Today, I think we would have encoded a BROAD OMEGA and used diacritics for the beautiful omega or other things, and we would have encoded MONOGRAPH UK and left digraph UK to be encoded as a string of characters, Cyrillic о and у. Solution 2b and 3b in my document were attempts to achieve that situation, which would have been ideal, in my view.

The UTC was conservative on the side of stability, and more or less chose solutions 2a and 3a. (It's not done till it's published of course.) I had a concern that if they choose 2a, it will be possible to represent beautiful omega both as 047D and as BROAD OMEGA with two diacritics, and those will not be equivalent, which would cause ambiguity in text representation. (Of course, we have this now with OMEGA WITH TITLO, so the situation would not be worse than it is today.)

I thought that the case against 3a is a good deal stronger. A number of vendors are happy shipping monograph glyphs for 0479, and this poses no security issues. Looking at the Cyrillic fonts shipping with Windows XP, however, I found that all but one of them avoids encoding this character at all. My guess is that this is a question of security. So... we still have a problem here, since digraph UK can be represented by two letters, or (in principle) by this UK. I am thinking that the best solution for security's sake is to recommend that the reference glyphs for 0479 are drawn with half-width letters, to distinguish it and make it unappealing to use the character at all. This is tantamount to deprecation—if everyone does this in their fonts, it would be a real solution.


Snow on Croagh Patrick and Ben Goram

We have snow today! Here is Croagh Patrick seen from the back porch:

Snowy Croagh Patrick

And here is Ben Goram, just to the west of Croagh Patrick in the same range.
Snowy Ben Goram


A journey to Cornwall

I recently published three books by Nicholas Williams about Revived Cornish, and we discovered a small but irritating typographical error on the title page of one of them. Normally correction of typos is left for an errata sheet, but in this case we decided it would be best to print a correction on an adhesive sticker and paste it down on the title page. This gave me the chance to visit Cornwall for the first time in some years.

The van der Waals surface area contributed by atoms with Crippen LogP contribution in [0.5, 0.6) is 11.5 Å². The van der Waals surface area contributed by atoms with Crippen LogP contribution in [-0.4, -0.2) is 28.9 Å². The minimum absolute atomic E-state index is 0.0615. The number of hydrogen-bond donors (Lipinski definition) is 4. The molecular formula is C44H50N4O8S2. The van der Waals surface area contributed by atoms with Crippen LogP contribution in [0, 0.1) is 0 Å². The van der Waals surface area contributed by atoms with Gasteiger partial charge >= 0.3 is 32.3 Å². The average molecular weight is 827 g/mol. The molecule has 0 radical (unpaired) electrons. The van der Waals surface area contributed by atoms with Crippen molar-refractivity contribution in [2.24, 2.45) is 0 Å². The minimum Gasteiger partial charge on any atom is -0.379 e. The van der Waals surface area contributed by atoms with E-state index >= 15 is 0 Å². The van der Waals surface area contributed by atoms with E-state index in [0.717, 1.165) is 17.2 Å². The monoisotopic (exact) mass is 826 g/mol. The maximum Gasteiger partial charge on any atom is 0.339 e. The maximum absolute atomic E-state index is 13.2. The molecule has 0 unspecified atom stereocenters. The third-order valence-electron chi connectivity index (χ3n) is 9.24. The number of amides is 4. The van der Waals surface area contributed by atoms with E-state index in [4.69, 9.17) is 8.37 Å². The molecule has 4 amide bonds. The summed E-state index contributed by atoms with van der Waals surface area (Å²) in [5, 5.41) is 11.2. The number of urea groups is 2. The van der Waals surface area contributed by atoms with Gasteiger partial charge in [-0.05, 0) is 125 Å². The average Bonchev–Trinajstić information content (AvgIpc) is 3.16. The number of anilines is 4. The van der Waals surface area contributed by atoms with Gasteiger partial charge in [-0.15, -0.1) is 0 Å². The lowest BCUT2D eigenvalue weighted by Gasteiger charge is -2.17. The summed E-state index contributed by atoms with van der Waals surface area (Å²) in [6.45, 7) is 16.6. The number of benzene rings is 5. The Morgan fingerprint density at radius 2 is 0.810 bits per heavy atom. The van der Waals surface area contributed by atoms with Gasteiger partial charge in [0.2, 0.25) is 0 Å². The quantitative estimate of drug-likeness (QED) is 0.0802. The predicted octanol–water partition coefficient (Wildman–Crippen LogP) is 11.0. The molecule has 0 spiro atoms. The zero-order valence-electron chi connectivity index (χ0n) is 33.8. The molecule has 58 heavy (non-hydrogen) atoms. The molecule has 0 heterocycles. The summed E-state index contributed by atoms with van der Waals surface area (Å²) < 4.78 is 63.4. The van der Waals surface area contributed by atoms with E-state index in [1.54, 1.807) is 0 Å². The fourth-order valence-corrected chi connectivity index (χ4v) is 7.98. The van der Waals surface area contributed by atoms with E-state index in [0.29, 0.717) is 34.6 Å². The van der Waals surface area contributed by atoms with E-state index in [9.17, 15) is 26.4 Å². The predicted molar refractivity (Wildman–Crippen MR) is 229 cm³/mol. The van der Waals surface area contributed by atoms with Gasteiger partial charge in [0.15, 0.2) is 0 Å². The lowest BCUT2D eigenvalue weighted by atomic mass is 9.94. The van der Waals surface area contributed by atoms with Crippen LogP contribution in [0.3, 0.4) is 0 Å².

And what a splendid trip it was! I flew to Heathrow and took the Heathrow Express to Paddington—what a pleasure such a quick train is—and then took the train down to Truro. It was bright sunny November day, and the four-and-a-half hour journey passed very quickly. I spent some of it correcting an edition of Nicholas Boson’s story “Jowan Chy an Hor" as transcribed by Edward Lhuyd as “Dzhûan Tshei an Hɐr” in his 1707 Archaeologia Britannica. Quite a pleasure it was correcting it, too, as I recently acquired a copy of the original 1707 publication, rebound in red morocco in 1955 by “Nanquelsek”, an American bard of the Cornish Gorsedd. (I have a photo of the book's original binding and am thinking of having it rebound again in that more authentic style.)

At Truro I was met by Neil Kennedy, who has been living in Brittany for the past few years, but who is one of the people who have been using a form of Richard Gendall’s Revived Late Cornish orthography for the past 18 years or so. Neil and I spent several hours over dinner discussing the varieties of Revived Cornish orthography and our thoughts about how the current work towards a Single Written Form for Cornish is going. Later we drove to Portreath on the northwest coast to meet with Ray and Denise Chubb, proprietors of Spyrys a Gernow and members of Agan Tavas. Ray and Neil and I retired to Ray’s local for a few pints of real ale and more talk of orthography. There’s nothing like writing out comparisons of long and short vowels in different orthographies on beer mats with good company and tasty ale! Much has been written about the animosity between different factions of the Cornish Revival. The road ahead looks hopeful to me, though. Certainly seems to me to be nothing but growing mutual respect and friendly regards on the side of those who prefer authentic Cornish orthography for Revived Cornish.


Avestan, Bopomofo, Arabic

Last week I finalized the proposal to encode the Avestan script which I had a lot of fun working with Roozbeh on. I also helped put together a proposal for a Bopomofo character (with Andrew West) and a proposal for eight more Arabic characters with Roozbeh again and with his wife Elnaz.

This week, I’m wrestling with Old Cyrillic and Meitei Mayek.


Eeek! I’m in other people’s blogs!

Trying to figure out how all this blogging works, I’ve found myself to figure in other people’s blogs.... James Seng, for instance, blogged about having dinner with me in January 2005! In fairness, it was a splendid Thai dinner, and it was a pleasure to spend some time with James... and get driven a bit around Singapore in James’ rather nice car.

Nice memories, though. I’m grateful to him for putting me in touch with the UNDP about the Afghanistan project. In many ways, that opened the door to some other interesting work I’ve done.

Evertype: a blog

Some people have said I should blog. Well. Let’s see. I don't know if I am much of a diarist. But let’s see.